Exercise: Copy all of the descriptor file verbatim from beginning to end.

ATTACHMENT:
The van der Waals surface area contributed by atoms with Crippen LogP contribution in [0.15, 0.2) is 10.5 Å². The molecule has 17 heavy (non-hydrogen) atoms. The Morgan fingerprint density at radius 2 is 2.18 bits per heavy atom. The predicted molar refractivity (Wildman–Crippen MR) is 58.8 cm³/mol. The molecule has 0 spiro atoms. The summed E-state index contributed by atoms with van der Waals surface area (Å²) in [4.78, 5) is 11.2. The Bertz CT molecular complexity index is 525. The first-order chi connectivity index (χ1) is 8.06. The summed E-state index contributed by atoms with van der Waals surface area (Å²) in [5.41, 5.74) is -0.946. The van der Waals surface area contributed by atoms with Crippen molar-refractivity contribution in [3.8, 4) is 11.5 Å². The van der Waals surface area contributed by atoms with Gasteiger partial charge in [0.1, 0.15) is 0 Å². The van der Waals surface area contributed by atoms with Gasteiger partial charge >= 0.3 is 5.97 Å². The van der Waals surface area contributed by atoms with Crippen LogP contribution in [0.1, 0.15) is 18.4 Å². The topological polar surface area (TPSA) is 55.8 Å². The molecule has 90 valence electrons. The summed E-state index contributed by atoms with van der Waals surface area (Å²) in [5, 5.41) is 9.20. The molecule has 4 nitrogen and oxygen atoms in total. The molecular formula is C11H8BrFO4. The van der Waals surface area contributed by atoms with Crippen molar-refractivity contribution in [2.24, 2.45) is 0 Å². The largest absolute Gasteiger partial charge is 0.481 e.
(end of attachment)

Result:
The van der Waals surface area contributed by atoms with Crippen LogP contribution in [0.15, 0.2) is 10.5 Å². The molecule has 17 heavy (non-hydrogen) atoms. The Morgan fingerprint density at radius 2 is 2.18 bits per heavy atom. The predicted molar refractivity (Wildman–Crippen MR) is 58.8 cm³/mol. The molecule has 0 spiro atoms. The summed E-state index contributed by atoms with van der Waals surface area (Å²) in [4.78, 5) is 11.2. The Bertz CT molecular complexity index is 525. The first-order chi connectivity index (χ1) is 8.06. The summed E-state index contributed by atoms with van der Waals surface area (Å²) in [5.41, 5.74) is -0.946. The van der Waals surface area contributed by atoms with Crippen molar-refractivity contribution in [3.8, 4) is 11.5 Å². The van der Waals surface area contributed by atoms with Gasteiger partial charge in [0.1, 0.15) is 0 Å². The van der Waals surface area contributed by atoms with Gasteiger partial charge >= 0.3 is 5.97 Å². The van der Waals surface area contributed by atoms with Crippen LogP contribution in [0.1, 0.15) is 18.4 Å². The topological polar surface area (TPSA) is 55.8 Å². The molecule has 90 valence electrons. The summed E-state index contributed by atoms with van der Waals surface area (Å²) in [5, 5.41) is 9.20. The molecule has 4 nitrogen and oxygen atoms in total. The molecular formula is C11H8BrFO4. The van der Waals surface area contributed by atoms with Crippen molar-refractivity contribution in [2.24, 2.45) is 0 Å². The largest absolute Gasteiger partial charge is 0.481 e.